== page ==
HL Deb 30 March 1871 vol 205 cc878-84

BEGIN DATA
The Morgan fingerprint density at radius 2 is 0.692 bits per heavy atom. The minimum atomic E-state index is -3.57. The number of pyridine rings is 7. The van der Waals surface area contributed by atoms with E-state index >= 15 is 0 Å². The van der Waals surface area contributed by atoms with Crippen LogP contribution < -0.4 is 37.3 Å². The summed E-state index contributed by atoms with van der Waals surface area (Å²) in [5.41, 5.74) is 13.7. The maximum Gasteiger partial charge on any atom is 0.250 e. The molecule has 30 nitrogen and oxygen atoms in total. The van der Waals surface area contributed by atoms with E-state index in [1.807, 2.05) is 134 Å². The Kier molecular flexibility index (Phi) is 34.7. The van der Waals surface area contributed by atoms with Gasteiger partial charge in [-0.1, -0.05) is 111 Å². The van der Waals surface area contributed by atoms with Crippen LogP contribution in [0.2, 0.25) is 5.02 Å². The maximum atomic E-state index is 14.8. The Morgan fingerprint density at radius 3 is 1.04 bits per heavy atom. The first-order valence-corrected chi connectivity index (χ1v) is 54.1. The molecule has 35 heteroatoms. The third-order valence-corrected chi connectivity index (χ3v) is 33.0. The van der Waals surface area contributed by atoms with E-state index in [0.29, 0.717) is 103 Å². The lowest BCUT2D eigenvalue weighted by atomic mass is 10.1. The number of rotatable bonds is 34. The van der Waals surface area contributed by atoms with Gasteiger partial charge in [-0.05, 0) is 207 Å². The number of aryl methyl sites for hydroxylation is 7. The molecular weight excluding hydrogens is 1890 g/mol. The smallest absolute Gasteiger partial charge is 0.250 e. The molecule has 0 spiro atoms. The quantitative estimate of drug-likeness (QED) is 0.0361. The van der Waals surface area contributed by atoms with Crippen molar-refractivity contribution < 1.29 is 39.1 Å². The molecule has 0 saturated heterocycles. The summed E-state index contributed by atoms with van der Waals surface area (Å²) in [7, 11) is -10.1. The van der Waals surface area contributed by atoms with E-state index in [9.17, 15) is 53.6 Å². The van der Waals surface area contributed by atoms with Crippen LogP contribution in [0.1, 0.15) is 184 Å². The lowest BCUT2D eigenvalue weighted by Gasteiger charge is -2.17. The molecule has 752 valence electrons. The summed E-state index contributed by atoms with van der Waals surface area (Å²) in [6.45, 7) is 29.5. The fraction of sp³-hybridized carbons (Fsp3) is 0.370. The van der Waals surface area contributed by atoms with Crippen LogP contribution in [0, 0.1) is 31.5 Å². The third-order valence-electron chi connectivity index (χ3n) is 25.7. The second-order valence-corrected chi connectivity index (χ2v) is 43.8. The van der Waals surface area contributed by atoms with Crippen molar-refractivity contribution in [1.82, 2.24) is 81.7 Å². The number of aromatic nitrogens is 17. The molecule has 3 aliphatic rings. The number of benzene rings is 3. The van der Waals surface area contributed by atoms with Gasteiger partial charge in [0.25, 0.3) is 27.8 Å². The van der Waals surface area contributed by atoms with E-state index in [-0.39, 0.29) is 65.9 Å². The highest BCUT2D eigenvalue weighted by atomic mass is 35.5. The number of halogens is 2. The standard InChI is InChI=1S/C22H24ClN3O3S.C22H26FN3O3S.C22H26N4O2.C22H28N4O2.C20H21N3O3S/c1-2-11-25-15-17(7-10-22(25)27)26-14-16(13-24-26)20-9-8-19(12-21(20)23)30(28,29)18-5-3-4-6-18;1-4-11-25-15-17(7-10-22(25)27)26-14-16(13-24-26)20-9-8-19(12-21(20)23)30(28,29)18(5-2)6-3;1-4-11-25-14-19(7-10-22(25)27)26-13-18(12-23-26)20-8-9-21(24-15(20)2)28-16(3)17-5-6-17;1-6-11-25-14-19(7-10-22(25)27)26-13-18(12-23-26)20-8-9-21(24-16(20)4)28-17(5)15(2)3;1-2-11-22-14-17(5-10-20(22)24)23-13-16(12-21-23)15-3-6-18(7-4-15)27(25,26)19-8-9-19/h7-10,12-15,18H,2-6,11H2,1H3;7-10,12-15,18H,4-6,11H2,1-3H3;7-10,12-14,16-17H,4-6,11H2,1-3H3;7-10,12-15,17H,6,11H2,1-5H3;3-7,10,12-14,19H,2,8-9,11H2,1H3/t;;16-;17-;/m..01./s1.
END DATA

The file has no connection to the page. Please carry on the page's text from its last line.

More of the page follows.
rose to move for a Return of the number of Armour-clad Vessels at present available for Coast and Harbour Defence, not drawing more than 16 feet of water, and capable of resisting shot from the present guns of 12 and 18 tons at 500 yards, direct fire, right angle. His reason for desiring this information was that the inaction of the French Fleet in the late war was owing, according to the French Admiral, to the absence of any iron-clad vessels of light draught which could go near the shore, and he feared that this country was in much the same position. The Navy List, periodically published, gave the number of ships, their tonnage, guns, and horse-power, but did not show their draught or the strength of the armourplating, without which it was impossible to judge what service they were fit for. Unless we had light draught vessels we could not chase and cut off an enemy inshore, and unless their plating was strong enough to resist at least the smallest broadside-guns of the present day, we could not attack powerful batteries on the coast. The Russians had 20 of this class of vessels, the Americans upwards of 30, and the French, according to a letter in The Times of to-day, written by the late Controller of the Navy, had 30. This last statement was, of course, inconsistent with the excuse offered by the French Admiral. He did not believe we had above two or three—a very unsatisfactory state of things. He should like a Return, not only of the number of such vessels available, but of the number manned, for a very extraordinary disclosure was made the other day. The present First Lord of the Admiralty had recently stated that since the loss of the Captain the Navy had been 500 men short, and that only 50 had been obtained, and this in the days of voluntary enlistment. The Navy was usually styled the popular service, yet in nearly six months only 50 blue-jackets had been obtained. To talk, therefore, of being able to man ships in a hurry by voluntary entry was a farce. In 1859 the Government undertook the consideration of the armaments necessary for the defence of our coasts and harbours, and appointed the Defence Commission to inquire into the subject. The Defence Commission obtained the assistance of a Committee of naval officers, of which he (the Earl of Lauderdale) had the honour to be Chairman. The upshot was that after taking the advice of eminent naval architects, such as Mr. Scott Russell, the Committee recommended the construction of a powerful vessel, not drawing more than 16 feet water, of about 2,000 tons, with strong armour-plating, carrying the heaviest guns, capable of going eight or ten knots an hour, and so constructed as to turn easily, be manœuvred in narrow waters, and strongly built to enable them to run into an enemy's ship. Their Report went up to the Royal Commissioners, who consisted of Engineer and Artillery officers of the highest rank, and civil engineers. Mr. Scott Russell designed a vessel answering the required description, and estimated to cost £100,000. The Commissioners, adopting the Report of the naval officers Committee, recommended the expenditure of a very considerable sum—£7,000,000, he believed—on land defences, and £1,000,000 on the floating batteries. Not a sixpence, however, had been laid out in building the vessel recommended—the floating batteries had never been built. He was told at the Admiralty the other day that the officers there had never seen and never heard of such a plan—the Secretary to the Royal Commission had never seen it since it was sent in to the office. No doubt the plan went to the War Office, that it was put into a pigeonhole, and that it never came out again. He asked Mr. Scott Russell concerning the plans; and Mr. Russell's reply was that he had carefully thought over the matter, and that he had hopes to find the drawings or memoranda of the work; but that when he retired from business he gave up his papers to his son who was now abroad; but Mr. Russell distinctly remembered its leading features, and thought it a national misfortune that no action had been taken upon it. At the time in question turret-ships had never been tried. Captain Coles had at that time only just started turret-ships; but the Committee perceived their suitability for coast and harbour defence, and recommended that if the experiment answered these vessels should be fitted on that plan. Had the recommendation of the Commission been acted on we should now have had 20 or 30 of these vessels, and they would not have had very low freeboards—that point having been carefully considered. The Government were now building vessels of a new description with low freeboards—such as the Devastation and the Thunderer. Now, two years ago, when these plans were drawn out, the then First Lord asked him, together with seven or eight brother officers, to give an opinion on them. On being told that these vessels were to be regular sea-going ships, he said that, according to his experience, these ships were not fit for general sea service—that if forced out against a very heavy head sea they would founder, and he objected not only to the low freeboard but to the absence of masts and to the draught of water, which was 26 feet. To his surprise, however, all his brother officers expressed a different opinion; but his own view was endorsed by Sir William Fairbairn, who said he was not a sailor, but that such vessels, if forced against such a sea as he (the Earl of Lauderdale) described, would go under, as they could not go over it. It would, he (the Earl of Lauderdale) said, be a sort of submarine navigation. While offering these objections, he himself signed his name to the Minute, remarking that whenever a dispute arose between naval officers and naval architects it should be settled by building a single ship as an experiment. Shortly afterwards the First Lord asked him to inspect some documents in the Controller's office which would be likely to alter the very strong opinion he had given. These papers were the logbook and journals of the American monitor the Minatonomah; but they showed that the vessel had had a fair wind throughout its passage across the Atlantic, and had been towed almost the whole way. He accordingly informed the First Lord that he still thought such a vessel could not face a strong south-wester in the Channel or a heavy monsoon or trade wind. Under these circumstances, he had been rather surprised to observe, in a Minute recently laid on the Table, his own name heading a list of persons as unreservedly approving these vessels. He gave this explanation lest it should be supposed that he recommended a low freeboard except for coast and harbour defence. Sir Spencer Robinson, in his letter in The Times, said— I read in a report of a debate in the House of Commons the other day that the iron-clads now building were not of a satisfactory type, and that a Committee had reported of some of these vessels that they would be in very great danger of rolling over and going down like the Captain, and were unanimously of opinion that these vessels were not of the type which ought to be adopted. Perhaps the noble Lord the Chairman of the Naval Construction Committee would inform him whether this was a correct representation of the report.